Option 4: using a will, estate planning, and trusts

Some people decide to hire attorneys and wealth managers to prepare a will and an estate plan to protect their assets.

This is a very comprehensive measure and useful especially from a legal perspective, ensuring, to a very large extent, that the assets will be protected and the designated beneficiaries will inherit them.

But estate planning and wills have several disadvantages:

  • They are expensive (can get very expensive).
  • They require a lot of effort and are time-consuming.
  • They don’t allow for an easy update of the asset catalog.

While the first two drawbacks are clear, the last one is worthy of attention. The reality is that most people have dynamic assets:

  • An expat moves to a new country and opens a bank account, joins a local pension fund, and takes out insurance there.
  • An employee in a tech company starts a new job and gets a new batch of stock options or RSUs in another asset storage system.
  • A person decides to open a new bank account or to change the bank altogether.
  • A person buys a new insurance policy, invests in stocks or cryptocurrencies, takes out an additional retirement annuity, or generates new streams of passive income.

This is why peoples’ assets are dynamic and change often. This is very different from one hundred years ago when most people’s assets were primarily static, not so numerous, and not so complex.

For this more stable world of the past, estate planning, wills, and trusts were perfect. But they are not fit for the job in the dynamic asset catalog reality that we live in.

Even if you have the best will and trust, part of an estate plan crafted by very skilled attorneys, they will be of little value to your family members if your current assets are not reflected in your estate plan and your family members cannot identify and locate your assets. In this case, they will simply not be able to claim and inherit them.

Option 5: using digital inheritance services

Digital inheritance services have the capabilities of secure digital vaults to securely catalog and store your assets in encrypted environments, but in addition, they enable you to decide what information to share, when, and with whom.

In other words, you might share the information about your assets with your closest family members, for example, your partner, but you can choose to share information with members of your extended family only in the case of an unforeseen event.

This is a big advantage over digital vaults.

Many digital inheritance services also allow clients to designate a hierarchy of beneficiaries. For example, you might easily create the following scenario:

  • Your partner (who) to be informed immediately about your assets (when – now)
  • Your siblings (who) to be informed about your assets only if something happens to you (when – in the case of an unforeseen event)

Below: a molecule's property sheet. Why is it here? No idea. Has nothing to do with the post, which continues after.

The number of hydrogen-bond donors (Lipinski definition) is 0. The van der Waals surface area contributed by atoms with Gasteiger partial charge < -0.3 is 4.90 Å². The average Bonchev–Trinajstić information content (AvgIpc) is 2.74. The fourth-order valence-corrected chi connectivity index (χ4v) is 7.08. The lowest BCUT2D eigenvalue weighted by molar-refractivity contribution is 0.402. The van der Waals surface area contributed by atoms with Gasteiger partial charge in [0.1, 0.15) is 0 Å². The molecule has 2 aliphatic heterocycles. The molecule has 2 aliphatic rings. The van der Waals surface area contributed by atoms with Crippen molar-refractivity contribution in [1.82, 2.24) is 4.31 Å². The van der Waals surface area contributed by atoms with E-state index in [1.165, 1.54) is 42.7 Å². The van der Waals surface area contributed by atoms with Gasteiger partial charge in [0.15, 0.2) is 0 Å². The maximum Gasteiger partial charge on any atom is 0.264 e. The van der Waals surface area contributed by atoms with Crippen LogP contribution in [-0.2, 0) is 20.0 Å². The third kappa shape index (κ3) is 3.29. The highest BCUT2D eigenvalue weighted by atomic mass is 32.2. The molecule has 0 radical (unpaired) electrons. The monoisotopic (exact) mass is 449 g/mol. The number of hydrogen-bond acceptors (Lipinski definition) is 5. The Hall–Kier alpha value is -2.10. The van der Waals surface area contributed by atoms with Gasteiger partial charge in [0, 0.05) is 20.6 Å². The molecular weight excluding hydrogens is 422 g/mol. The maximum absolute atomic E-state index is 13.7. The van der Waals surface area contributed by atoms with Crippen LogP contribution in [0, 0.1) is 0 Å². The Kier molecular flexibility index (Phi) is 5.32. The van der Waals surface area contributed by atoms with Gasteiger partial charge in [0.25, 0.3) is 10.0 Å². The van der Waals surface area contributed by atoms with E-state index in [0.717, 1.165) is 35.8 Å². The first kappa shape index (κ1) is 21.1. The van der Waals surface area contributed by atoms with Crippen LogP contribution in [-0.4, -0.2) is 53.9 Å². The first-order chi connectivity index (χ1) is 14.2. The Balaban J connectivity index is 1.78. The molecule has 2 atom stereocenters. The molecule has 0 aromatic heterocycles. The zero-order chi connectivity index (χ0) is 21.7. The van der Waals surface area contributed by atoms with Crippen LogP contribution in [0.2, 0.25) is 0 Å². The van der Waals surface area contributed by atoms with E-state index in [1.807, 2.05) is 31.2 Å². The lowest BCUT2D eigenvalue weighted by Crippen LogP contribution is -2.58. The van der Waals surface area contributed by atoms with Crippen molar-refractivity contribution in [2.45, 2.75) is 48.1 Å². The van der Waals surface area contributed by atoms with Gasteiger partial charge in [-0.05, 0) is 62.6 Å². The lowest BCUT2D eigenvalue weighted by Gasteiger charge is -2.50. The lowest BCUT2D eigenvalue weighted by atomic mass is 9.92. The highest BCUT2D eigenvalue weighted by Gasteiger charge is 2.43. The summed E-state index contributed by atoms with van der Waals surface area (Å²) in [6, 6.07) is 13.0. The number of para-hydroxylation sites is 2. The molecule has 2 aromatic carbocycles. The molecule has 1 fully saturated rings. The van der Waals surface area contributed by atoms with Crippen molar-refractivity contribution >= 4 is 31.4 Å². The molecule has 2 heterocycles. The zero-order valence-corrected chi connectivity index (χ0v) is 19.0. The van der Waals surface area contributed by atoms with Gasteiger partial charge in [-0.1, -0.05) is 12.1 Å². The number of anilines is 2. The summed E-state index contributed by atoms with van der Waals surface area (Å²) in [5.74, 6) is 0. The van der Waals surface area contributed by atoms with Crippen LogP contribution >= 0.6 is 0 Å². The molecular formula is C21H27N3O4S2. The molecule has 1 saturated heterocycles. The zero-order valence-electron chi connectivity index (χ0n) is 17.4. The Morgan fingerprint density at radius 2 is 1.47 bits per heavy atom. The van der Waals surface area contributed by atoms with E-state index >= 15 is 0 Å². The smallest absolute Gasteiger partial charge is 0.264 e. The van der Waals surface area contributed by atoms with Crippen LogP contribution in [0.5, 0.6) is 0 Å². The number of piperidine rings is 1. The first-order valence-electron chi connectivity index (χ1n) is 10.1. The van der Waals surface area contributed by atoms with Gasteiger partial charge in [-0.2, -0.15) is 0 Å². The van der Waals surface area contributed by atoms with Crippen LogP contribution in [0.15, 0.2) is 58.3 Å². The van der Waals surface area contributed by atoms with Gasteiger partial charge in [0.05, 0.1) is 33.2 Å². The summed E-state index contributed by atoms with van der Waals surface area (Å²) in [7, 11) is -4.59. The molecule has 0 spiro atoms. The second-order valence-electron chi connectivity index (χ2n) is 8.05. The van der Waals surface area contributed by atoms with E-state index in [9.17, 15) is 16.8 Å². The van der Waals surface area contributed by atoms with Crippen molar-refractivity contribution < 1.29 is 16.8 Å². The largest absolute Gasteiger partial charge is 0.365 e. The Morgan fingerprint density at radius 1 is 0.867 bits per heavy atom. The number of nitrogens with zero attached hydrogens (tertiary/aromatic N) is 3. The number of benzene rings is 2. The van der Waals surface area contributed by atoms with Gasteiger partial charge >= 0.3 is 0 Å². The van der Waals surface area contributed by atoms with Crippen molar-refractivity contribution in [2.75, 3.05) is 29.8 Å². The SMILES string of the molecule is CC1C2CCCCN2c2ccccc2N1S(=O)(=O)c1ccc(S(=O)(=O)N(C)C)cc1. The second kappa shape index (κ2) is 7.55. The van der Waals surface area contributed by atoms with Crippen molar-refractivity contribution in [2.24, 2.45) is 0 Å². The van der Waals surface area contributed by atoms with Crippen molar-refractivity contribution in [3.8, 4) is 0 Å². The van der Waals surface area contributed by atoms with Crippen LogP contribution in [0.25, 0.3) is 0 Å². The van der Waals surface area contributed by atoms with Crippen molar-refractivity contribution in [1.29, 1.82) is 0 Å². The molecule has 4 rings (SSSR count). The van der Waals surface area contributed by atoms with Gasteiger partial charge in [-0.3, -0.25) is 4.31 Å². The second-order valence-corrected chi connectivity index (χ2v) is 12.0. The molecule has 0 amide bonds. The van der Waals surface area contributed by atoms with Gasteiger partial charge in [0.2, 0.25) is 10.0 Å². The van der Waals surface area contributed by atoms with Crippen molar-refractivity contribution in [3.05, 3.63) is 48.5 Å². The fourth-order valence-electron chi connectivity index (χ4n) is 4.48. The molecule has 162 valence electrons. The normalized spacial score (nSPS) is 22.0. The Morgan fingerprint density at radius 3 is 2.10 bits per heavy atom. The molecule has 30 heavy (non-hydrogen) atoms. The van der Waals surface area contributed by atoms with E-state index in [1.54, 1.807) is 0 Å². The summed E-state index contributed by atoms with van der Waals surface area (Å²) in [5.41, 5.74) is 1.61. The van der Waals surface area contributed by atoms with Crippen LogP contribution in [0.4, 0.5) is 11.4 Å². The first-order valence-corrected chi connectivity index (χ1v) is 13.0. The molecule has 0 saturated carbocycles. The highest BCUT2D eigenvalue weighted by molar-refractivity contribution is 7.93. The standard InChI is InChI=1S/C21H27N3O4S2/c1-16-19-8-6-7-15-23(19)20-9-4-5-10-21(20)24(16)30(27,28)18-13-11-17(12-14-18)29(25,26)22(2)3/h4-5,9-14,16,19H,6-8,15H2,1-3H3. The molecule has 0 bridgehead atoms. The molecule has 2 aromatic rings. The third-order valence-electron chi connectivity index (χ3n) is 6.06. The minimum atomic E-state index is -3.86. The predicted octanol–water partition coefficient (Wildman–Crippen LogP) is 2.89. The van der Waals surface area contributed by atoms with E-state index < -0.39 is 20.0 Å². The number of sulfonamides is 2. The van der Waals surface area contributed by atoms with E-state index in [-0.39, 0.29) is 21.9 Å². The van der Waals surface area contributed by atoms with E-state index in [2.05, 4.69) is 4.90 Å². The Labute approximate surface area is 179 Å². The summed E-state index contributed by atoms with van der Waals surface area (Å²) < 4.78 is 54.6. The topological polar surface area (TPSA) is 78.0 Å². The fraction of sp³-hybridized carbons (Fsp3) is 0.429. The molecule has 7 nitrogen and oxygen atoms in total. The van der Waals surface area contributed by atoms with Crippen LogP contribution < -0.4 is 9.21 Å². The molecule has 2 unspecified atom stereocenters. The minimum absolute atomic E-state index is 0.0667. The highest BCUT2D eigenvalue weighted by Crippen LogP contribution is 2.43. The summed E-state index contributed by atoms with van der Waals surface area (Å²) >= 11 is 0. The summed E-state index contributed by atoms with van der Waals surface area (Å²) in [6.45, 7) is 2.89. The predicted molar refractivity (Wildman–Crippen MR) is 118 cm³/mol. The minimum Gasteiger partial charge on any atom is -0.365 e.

• Your closest cousins (who) to be informed about your assets only in the case of an unforeseen event and only if your partner and your siblings are not available (when + hierarchy)

At the core of digital inheritance services is the ability to detect unforeseen events. This is usually achieved through email verification and phone confirmation to avoid false triggering of the notifications to the beneficiaries, often with integration with social networks to detect “alive” signals, for example, when logging in.

One of the biggest advantages of digital inheritance services is that they have multiple capabilities to ensure that the beneficiaries will actually be informed about the designated assets. These include email notification and phone calls with the beneficiaries to confirm that they have received the necessary information which will allow them to identify and locate the assets.

Digital inheritance services provide additional protection for your assets and your loved ones, for example, legal support for the beneficiaries in the process of claiming the assets. This is extremely valuable in cases when the family members are not financially proficient. In this case, the legal packages ensure that they will receive the support needed, without paying any additional fee.


Who to name as your beneficiary?

The question is especially important if you have to share the information with your beneficiaries immediately. In this situation, relevant to online documents and sheets and secure vaults, people usually share this information only with their closest family members, for example, their partner.

Digital inheritance services enable you to decide not only with whom to share the information but also WHEN to share it.

One of the great advantages of digital inheritance services, such as DGLegacy, is that they enable people to decide WHEN to share the information about the assigned assets, as well as to implement a hierarchy – for example, to inform your siblings about your assets only if your partner is not around.

This gives you a lot of freedom when you choose your beneficiaries. You are not pressed to share your information immediately.

Editorial Team
Guardians of your digital footprint, the DGLegacy® editorial team is dedicated to helping you protect your assets and secure your family’s future with expert insights on digital legacy planning and inheritance. Have a story to share? We’d love to hear it! Contact us at editors@dglegacy.com.